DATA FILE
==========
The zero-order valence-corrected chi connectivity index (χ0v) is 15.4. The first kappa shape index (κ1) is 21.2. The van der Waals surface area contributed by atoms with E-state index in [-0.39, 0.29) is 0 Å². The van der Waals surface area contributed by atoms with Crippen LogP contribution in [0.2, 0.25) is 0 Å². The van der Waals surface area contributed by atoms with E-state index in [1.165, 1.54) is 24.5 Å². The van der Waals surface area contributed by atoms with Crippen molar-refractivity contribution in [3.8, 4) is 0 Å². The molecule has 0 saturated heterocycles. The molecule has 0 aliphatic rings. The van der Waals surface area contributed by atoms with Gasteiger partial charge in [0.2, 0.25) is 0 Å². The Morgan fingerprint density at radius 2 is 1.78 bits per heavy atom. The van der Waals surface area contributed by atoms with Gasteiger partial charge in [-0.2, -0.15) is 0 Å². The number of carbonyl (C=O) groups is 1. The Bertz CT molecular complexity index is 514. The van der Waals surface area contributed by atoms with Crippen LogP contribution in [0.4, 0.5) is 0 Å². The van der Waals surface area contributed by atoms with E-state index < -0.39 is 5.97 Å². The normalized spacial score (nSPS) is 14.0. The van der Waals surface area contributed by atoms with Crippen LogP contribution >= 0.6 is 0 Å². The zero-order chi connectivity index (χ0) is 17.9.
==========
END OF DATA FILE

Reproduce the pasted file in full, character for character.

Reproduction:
The zero-order valence-corrected chi connectivity index (χ0v) is 15.4. The first kappa shape index (κ1) is 21.2. The van der Waals surface area contributed by atoms with E-state index in [-0.39, 0.29) is 0 Å². The van der Waals surface area contributed by atoms with Crippen LogP contribution in [0.2, 0.25) is 0 Å². The van der Waals surface area contributed by atoms with E-state index in [1.165, 1.54) is 24.5 Å². The van der Waals surface area contributed by atoms with Crippen molar-refractivity contribution in [3.8, 4) is 0 Å². The molecule has 0 saturated heterocycles. The molecule has 0 aliphatic rings. The van der Waals surface area contributed by atoms with Gasteiger partial charge in [0.2, 0.25) is 0 Å². The Morgan fingerprint density at radius 2 is 1.78 bits per heavy atom. The van der Waals surface area contributed by atoms with Gasteiger partial charge in [-0.2, -0.15) is 0 Å². The number of carbonyl (C=O) groups is 1. The Bertz CT molecular complexity index is 514. The van der Waals surface area contributed by atoms with Crippen LogP contribution in [0.4, 0.5) is 0 Å². The van der Waals surface area contributed by atoms with E-state index < -0.39 is 5.97 Å². The normalized spacial score (nSPS) is 14.0. The van der Waals surface area contributed by atoms with Crippen LogP contribution >= 0.6 is 0 Å². The zero-order chi connectivity index (χ0) is 17.9.